By contrast, the early 1990s witnessed the beginning of Americas strident attempt to assert her status as the only global hyperpower. This ambition was inimical to post-Soviet stabilization and kept Washington from entertaining the suggestion that Russia might have legitimate interests in her own post-Soviet backyard. The United States adopted her own dual-track approach. When Mikhail Gorbachevs agreement was needed for German reunification, President George H.W. Bush gave a firm and public promise that NATO wound not move eastward. Within years, however, Bill Clinton expanded NATO to include all the former Warsaw Pact countries of Central Europe.

Another round of NATO expansion came under George W. Bush, when three former Soviet Baltic republics were admittedand the process is far from over. Last April Mr. Bush signed the Orwellian-sounding NATO Freedom Consolidation Act of 2007, which extends U.S. military assistance to such aspiring NATO members as Georgia and the Ukraine. The rationale for NATOs continued existence was found in the nebulous (and revolutionary) concept of humanitarian intervention used against the Serbs in 1999. Further expansion, according to Zbigniew Brzezinski, is mandatoryhistorically mandatory, geopolitically desirable.

In the wake of September 11, President Bush talked Russia into sanctioning the U.S. militarys presence in Central Asia and the Caucasus, but then, in the name of the War on Terror, tried to make that presence permanent. In 2002 President Bush unilaterally abrogated the ABM Treaty. His goal was to push forward elements of the U.S. anti-ballistic-missile system closer to Russias borders, with the spurious claim that radar stations in Poland or Bohemia will protect the West from Irans ICBMs.

The collapse of Russias state institutions and social infrastructure under Yeltsin, accompanied by a hyperinflation that reduced the middle class and pensioners to penury, was a trauma of incomparably greater magnitude than the Great Depression. Yet its architectsAnatoly Chubais, Yegor Gaidar, Boris Nemtsov, Vladimir Ryzhkovwere hailed in Washington as pro-Western reformers, and their political factions and media outlets were duly supported by the U.S. taxpayers, by way of a network of quasi-NGOs.

The wholesale robbery of Russian resources by the Moscow oligarchs and the fire sale of drilling concessions to the oligarchs Western cohorts became a contentious issue in U.S.-Russian relations only a decade later, with the arrest of Mikhail Khodorkovsky. Those spewing furious allegations of Putins revenge and heavy-handedness against the Yukos boss disregarded the fact that, quite apart from his political ambitions, Khodorkovsky was guilty of fraud and tax evasion on a massive scale.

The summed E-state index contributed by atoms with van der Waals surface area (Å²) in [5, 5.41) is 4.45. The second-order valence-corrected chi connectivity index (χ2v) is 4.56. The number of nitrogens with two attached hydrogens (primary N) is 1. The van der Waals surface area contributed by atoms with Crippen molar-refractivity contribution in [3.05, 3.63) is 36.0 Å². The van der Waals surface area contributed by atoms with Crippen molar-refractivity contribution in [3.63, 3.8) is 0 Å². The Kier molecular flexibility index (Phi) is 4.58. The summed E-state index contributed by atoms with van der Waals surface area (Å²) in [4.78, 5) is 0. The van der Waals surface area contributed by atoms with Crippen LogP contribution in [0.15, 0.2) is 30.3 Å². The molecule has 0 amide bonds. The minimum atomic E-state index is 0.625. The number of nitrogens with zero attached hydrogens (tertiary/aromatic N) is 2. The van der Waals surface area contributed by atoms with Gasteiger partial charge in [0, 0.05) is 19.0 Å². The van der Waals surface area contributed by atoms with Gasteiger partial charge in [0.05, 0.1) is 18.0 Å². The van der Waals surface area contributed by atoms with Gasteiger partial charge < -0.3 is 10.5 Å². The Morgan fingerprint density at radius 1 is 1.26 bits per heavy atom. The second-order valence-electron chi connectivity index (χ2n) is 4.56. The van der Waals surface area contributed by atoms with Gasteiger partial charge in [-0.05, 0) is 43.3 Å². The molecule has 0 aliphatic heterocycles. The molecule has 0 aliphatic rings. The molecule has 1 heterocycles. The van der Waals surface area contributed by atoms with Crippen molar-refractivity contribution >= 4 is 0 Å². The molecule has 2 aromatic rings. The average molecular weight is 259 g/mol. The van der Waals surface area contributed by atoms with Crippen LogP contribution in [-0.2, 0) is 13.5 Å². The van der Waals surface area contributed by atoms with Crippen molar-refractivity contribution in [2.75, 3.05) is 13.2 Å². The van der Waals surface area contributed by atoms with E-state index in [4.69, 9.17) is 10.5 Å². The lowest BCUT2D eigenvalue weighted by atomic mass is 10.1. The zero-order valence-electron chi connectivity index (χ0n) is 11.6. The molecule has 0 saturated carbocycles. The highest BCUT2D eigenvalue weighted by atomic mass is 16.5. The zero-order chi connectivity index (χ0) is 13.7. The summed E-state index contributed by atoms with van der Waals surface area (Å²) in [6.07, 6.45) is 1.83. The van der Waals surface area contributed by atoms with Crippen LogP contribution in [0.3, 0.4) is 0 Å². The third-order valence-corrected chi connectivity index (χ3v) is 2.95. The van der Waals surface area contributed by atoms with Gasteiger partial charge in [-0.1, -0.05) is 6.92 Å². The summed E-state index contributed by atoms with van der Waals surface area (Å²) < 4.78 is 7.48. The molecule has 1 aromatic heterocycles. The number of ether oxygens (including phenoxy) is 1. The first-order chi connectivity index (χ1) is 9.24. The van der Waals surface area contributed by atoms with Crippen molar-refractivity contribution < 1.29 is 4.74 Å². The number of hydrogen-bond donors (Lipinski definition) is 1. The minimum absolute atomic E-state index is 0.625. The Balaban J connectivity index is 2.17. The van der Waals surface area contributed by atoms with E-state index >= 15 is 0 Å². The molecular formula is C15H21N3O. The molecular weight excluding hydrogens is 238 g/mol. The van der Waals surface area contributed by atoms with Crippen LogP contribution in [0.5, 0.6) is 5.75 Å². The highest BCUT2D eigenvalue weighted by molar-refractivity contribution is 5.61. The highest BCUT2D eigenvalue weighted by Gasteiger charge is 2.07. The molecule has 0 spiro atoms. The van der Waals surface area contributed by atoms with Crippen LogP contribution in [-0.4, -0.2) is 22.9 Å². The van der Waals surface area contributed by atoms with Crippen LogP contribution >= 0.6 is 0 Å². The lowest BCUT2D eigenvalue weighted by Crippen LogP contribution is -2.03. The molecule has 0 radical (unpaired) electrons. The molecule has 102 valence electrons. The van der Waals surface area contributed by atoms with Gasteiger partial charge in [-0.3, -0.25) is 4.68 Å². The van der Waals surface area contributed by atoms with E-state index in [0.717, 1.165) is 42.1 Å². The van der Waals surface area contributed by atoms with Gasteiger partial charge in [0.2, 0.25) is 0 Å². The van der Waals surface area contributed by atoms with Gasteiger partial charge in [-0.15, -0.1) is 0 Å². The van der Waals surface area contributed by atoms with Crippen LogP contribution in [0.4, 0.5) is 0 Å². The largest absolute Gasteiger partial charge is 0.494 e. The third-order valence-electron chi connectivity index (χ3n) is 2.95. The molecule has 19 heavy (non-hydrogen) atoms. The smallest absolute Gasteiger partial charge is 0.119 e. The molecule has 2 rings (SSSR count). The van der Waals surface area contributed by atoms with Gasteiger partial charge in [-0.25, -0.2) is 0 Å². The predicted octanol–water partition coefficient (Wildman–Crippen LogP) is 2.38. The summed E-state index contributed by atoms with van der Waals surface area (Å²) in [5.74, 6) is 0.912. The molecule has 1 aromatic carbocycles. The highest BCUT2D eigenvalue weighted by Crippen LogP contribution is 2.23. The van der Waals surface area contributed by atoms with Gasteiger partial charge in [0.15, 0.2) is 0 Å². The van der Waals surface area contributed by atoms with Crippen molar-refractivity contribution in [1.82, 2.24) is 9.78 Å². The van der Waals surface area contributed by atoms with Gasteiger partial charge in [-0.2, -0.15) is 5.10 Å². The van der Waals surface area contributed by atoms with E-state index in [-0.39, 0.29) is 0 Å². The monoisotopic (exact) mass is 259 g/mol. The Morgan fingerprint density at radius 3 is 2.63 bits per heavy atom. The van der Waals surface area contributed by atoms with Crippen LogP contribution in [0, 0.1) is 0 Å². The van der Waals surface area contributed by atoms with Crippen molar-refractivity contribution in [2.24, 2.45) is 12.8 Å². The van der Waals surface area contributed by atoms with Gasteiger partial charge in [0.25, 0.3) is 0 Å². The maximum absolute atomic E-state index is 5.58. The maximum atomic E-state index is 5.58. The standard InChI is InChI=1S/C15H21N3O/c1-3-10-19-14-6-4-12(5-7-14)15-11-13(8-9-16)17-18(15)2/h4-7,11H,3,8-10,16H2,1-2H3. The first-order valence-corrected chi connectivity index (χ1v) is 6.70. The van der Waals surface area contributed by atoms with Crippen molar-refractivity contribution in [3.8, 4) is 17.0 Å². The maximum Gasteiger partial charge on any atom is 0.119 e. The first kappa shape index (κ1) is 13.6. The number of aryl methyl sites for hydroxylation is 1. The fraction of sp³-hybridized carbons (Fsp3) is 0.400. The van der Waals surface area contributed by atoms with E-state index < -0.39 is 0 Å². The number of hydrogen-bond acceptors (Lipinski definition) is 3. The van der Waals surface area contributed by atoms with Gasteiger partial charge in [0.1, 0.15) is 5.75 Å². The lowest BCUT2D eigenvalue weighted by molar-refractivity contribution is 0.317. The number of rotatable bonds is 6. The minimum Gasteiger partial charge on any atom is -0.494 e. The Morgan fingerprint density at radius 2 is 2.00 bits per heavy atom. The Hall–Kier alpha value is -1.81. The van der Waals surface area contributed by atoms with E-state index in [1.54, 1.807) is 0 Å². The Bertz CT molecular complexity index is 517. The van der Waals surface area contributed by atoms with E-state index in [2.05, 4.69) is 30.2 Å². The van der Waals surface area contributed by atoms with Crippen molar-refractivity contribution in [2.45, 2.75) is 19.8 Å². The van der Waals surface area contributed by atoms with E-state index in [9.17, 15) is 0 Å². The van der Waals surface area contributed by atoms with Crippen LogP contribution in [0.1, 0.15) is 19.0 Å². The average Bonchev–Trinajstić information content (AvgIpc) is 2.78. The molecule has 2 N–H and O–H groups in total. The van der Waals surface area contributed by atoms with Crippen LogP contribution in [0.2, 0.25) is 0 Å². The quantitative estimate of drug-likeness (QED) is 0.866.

While never missing an opportunity to hector Russia on democracy and criticize her human-rights record, the United States has been notably silent on the discriminatory treatment of large Russian minorities in the former Soviet republics In Latvia and Estonia, the Russians are subjected to arguably the worst treatment of any minority group by a member of the European Union or (with the exception of Turkey) of NATO. The demonstrations in Estonia against the governments provocative removal of a Russian World War II memorial from Tallinn were but a symptom of a deeper malaise. As Anatol Lieven of the New America Foundation wrote recently, Latvia and Estonia have been allowed by the West flagrantly to break promises made before independence.

Washington apparently still views Russia as a state with limited sovereignty even within her post-Soviet borders. Chechnya is the obvious example: The White House routinely condemns Russian violations while demanding dialogue and studiously refraining from designating the Chechen child-slayers as terrorists; but no other aspect of Russias domestic policies, from education (ethnocentric) and immigration (restrictive) to homosexual rights (appalling) and jurisprudence (corrupt), has escaped scathing criticism. On the eve of his G-8 meeting with Putin last May, Mr. Bush declared that reforms that were once promised to empower citizens have been derailed, with troubling implications for democratic development.

On current form, things will remain the same, or perhaps become worse, no matter who comes to the White House in 2008. Richard Holbrooke, the Democrats perennially designated secretary of state, wants a firm response to a series of Russian challenges to the stability of Europe such as the refusal to accept Kosovos independence. He descries Putins increasingly authoritarian, often brutal, policies, yet cautions that, until President Bush weighs in strongly with Putin (as President Bill Clinton did a decade ago with Boris Yeltsin), there is a serious risk Moscow will not get the message.

MOSCOW STRIKES BACK

Far from being deterred by Mr. Bushs apparent commitment to Kosovos independence, Russian President Vladimir Putin sees it as a God-sent chance to embarrass Mr. Bush and show the world that Russia can no longer be treated with the mix of disdainful arrogance and the way it was treated under Yeltsin. With the Administrations options diminishing, Putins are increasing.

On the diplomatic front, Russia can and will veto any resolution presented to the Security Council that is based on Ahtisaaris moribund plan and that assumes independence as the final outcome. Resolution 1244 cannot be legally bypassed, and it is unequivocal about Serbias sovereignty. If the European Union (under American pressure) tries to bypass the UN, however, Putin can retaliate by playing his energy card. According to Russian and global affairs analyst George Friedman of Stratfor,

The Russians would cut supplies if provoked. Kosovo really is that big an issue to them. If they gave in on this, all of Putins efforts to re-establish Russia as a great power would be undermined. Putin wants to remind Germany in particularbut also other former Soviet satellitesthat thwarting Russia carries a price. If the European Union were to unilaterally act against Russian wishes, Putin would have to choose between appearing as if he is all talk and no action, and acting. Putin would choose the latter.

According to the same source, Putin also has a military option. Contrary to popular belief, the Russians retain increasingly effective military units. The Russian military retains an excellent core, particularly in its airborne regiments. The Russians could fly a regiment of troops to Belgrade, use Serbian trucks to move to the administrative line dividing Kosovo from the rest of Serbia, and threaten to move into Kosovo to take their place in KFOR.